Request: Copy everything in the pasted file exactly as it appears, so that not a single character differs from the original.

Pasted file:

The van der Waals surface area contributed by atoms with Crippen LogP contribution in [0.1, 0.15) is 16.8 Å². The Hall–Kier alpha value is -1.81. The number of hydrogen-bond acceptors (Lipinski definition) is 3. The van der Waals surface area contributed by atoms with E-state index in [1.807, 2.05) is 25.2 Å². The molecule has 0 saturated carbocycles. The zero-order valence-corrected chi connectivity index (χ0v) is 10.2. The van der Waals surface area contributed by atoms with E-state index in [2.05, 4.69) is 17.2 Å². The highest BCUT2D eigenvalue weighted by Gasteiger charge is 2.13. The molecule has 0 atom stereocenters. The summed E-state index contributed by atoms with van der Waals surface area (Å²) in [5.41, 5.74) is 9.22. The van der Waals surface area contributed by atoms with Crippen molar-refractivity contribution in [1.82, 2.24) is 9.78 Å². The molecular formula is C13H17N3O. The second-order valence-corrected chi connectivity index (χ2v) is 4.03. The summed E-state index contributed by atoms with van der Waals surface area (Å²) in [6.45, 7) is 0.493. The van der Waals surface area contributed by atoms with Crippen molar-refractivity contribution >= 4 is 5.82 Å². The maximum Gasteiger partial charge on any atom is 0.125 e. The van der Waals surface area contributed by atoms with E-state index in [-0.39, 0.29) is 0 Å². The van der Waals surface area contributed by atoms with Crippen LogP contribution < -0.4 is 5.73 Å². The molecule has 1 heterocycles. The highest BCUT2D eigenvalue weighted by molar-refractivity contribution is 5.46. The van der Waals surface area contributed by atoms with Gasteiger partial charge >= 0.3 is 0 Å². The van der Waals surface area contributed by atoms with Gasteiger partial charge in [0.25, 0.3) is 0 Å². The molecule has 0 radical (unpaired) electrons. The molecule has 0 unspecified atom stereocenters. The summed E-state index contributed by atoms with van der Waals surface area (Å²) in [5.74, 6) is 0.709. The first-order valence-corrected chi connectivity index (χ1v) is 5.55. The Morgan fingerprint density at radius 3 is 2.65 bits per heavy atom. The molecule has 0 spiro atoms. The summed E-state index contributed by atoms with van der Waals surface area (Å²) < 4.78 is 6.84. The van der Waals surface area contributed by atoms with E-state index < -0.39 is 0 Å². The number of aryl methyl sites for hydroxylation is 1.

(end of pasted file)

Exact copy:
The van der Waals surface area contributed by atoms with Crippen LogP contribution in [0.1, 0.15) is 16.8 Å². The Hall–Kier alpha value is -1.81. The number of hydrogen-bond acceptors (Lipinski definition) is 3. The van der Waals surface area contributed by atoms with E-state index in [1.807, 2.05) is 25.2 Å². The molecule has 0 saturated carbocycles. The zero-order valence-corrected chi connectivity index (χ0v) is 10.2. The van der Waals surface area contributed by atoms with E-state index in [2.05, 4.69) is 17.2 Å². The highest BCUT2D eigenvalue weighted by Gasteiger charge is 2.13. The molecule has 0 atom stereocenters. The summed E-state index contributed by atoms with van der Waals surface area (Å²) in [5.41, 5.74) is 9.22. The van der Waals surface area contributed by atoms with Crippen molar-refractivity contribution in [1.82, 2.24) is 9.78 Å². The molecular formula is C13H17N3O. The second-order valence-corrected chi connectivity index (χ2v) is 4.03. The summed E-state index contributed by atoms with van der Waals surface area (Å²) in [6.45, 7) is 0.493. The van der Waals surface area contributed by atoms with Crippen molar-refractivity contribution >= 4 is 5.82 Å². The maximum Gasteiger partial charge on any atom is 0.125 e. The van der Waals surface area contributed by atoms with E-state index in [-0.39, 0.29) is 0 Å². The van der Waals surface area contributed by atoms with Crippen LogP contribution < -0.4 is 5.73 Å². The molecule has 1 heterocycles. The highest BCUT2D eigenvalue weighted by molar-refractivity contribution is 5.46. The van der Waals surface area contributed by atoms with Gasteiger partial charge >= 0.3 is 0 Å². The van der Waals surface area contributed by atoms with Gasteiger partial charge in [0.25, 0.3) is 0 Å². The molecule has 0 radical (unpaired) electrons. The molecule has 0 unspecified atom stereocenters. The summed E-state index contributed by atoms with van der Waals surface area (Å²) in [5.74, 6) is 0.709. The first-order valence-corrected chi connectivity index (χ1v) is 5.55. The Morgan fingerprint density at radius 3 is 2.65 bits per heavy atom. The molecule has 0 spiro atoms. The summed E-state index contributed by atoms with van der Waals surface area (Å²) < 4.78 is 6.84. The van der Waals surface area contributed by atoms with E-state index < -0.39 is 0 Å². The number of aryl methyl sites for hydroxylation is 1.